Predicting the spread of invasive species to improve prevention
MAISRC researchers have completed a predictive risk model for zebra mussels and starry stonewort that estimates the probability of a lake becoming infested by 2025. This data, which can be used to inform decision-making and prioritize prevention activities, is now available for download on our website.
The model evaluated all 25,000 bodies of water in Minnesota that are recognized by the Minnesota DNR and took into account three factors for each: likelihood of AIS introduction due to water connectivity, likelihood of AIS introduction due to boater movement, and environmental suitability. The simulation was run 10,000 times to produce a percentage probability of whether a lake will become infested with either invasive species. For example, a score of 0.3245 means that when the model was run 10,000 times, the lake became infested 3,245 times by 2025 – a 32.45% chance.
Unfortunately, the models are being tested right now by new reports of invasive species findings – but they are performing well. The most recent confirmation of starry stonewort was in Wolf Lake (Beltrami Co), which ranked 32 highest risk out of 24,055 waterbodies in Minnesota.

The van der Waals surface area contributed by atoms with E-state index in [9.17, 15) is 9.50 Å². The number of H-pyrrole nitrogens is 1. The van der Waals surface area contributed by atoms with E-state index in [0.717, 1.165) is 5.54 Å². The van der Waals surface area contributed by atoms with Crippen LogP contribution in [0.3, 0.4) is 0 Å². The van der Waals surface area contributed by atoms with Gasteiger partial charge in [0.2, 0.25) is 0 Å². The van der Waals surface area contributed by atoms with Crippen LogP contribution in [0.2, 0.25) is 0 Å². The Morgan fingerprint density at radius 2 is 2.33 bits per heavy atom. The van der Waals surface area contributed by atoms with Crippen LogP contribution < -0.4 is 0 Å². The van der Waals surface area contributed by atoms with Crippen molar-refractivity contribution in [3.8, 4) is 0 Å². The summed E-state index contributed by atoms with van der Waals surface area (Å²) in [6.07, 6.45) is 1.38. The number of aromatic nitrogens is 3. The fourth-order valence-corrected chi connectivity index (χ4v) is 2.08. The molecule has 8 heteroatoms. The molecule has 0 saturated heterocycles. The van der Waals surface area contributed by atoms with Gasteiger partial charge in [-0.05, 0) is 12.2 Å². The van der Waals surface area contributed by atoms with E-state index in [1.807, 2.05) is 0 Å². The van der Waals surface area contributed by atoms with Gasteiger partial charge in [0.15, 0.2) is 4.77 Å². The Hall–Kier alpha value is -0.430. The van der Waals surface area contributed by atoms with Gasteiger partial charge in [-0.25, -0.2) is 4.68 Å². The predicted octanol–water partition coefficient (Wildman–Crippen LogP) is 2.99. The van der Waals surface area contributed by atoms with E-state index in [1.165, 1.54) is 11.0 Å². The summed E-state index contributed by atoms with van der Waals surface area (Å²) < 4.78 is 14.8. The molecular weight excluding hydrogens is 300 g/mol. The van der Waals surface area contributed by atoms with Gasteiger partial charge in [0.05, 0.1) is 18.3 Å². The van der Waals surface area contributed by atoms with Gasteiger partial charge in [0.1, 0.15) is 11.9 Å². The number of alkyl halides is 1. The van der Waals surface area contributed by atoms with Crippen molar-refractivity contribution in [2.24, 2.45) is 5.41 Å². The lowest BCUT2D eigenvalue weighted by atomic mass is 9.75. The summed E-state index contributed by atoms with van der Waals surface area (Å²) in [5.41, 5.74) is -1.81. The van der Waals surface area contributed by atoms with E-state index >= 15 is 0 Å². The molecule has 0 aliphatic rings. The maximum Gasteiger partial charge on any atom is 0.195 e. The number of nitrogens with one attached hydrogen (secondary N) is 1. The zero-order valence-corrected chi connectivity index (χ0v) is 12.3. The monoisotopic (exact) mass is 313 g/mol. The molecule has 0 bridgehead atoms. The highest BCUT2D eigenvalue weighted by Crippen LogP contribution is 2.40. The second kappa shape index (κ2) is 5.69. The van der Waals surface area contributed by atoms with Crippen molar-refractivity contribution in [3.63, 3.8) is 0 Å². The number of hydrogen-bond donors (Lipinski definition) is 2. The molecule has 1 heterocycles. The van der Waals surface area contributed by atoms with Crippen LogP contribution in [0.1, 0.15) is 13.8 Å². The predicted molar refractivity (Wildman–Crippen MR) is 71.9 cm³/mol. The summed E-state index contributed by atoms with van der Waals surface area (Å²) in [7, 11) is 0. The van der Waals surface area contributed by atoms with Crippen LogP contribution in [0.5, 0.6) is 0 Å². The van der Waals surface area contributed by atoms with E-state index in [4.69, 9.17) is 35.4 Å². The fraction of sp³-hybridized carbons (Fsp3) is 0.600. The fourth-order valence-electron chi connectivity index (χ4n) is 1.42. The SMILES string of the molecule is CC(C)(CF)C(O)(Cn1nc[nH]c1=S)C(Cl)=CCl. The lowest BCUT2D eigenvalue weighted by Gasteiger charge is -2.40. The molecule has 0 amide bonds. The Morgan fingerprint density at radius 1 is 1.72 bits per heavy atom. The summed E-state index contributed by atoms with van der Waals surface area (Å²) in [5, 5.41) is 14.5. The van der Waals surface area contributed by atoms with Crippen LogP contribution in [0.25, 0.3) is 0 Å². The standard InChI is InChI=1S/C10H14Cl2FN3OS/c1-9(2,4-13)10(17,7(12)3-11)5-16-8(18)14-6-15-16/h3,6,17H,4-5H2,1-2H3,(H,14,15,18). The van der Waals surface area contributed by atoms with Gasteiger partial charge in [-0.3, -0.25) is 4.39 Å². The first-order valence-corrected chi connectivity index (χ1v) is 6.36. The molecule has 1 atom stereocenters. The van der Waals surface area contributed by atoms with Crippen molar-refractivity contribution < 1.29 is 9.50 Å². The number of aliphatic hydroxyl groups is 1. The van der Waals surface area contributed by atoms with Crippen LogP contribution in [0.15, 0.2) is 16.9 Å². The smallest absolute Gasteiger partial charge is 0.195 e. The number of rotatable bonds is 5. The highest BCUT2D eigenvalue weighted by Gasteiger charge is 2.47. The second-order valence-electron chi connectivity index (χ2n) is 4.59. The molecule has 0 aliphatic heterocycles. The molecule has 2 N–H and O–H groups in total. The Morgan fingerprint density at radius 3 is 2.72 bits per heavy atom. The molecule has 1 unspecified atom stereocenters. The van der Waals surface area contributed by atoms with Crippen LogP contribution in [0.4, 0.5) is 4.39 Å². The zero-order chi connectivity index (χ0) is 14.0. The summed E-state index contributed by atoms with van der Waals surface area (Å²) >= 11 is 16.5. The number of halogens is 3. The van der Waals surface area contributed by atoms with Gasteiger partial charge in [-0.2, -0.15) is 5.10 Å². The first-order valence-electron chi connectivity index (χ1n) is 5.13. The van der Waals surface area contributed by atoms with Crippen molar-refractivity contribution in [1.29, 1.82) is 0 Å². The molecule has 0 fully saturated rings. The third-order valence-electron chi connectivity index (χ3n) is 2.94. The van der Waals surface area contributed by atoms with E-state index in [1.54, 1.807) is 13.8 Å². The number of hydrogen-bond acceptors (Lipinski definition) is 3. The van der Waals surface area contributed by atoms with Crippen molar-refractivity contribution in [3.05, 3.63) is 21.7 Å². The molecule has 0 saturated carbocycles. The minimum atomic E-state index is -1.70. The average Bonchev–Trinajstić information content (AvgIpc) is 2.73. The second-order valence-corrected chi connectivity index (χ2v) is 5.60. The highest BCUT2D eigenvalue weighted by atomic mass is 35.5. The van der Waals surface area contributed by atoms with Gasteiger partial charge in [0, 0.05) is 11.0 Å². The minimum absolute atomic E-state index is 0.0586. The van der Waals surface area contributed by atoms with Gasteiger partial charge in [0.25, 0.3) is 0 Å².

The data in these spreadsheets are based on the status quo; however, they were built in a way that allows for the integration of various intervention scenarios. As part of this project, researchers did evaluate hypothetical scenarios to see how many future infestations could be averted. To learn more about that, attend Nick Phelps’ session at the AIS Research and Management Showcase on Sept. 12.
“The ability to rank waterbodies based on actual risk, instead of perceived risk, is a game-changer,” said Nick Phelps, project leader. “Our next move is to use this data to create a real-time, interactive database, which will help managers make the most informed decisions possible.”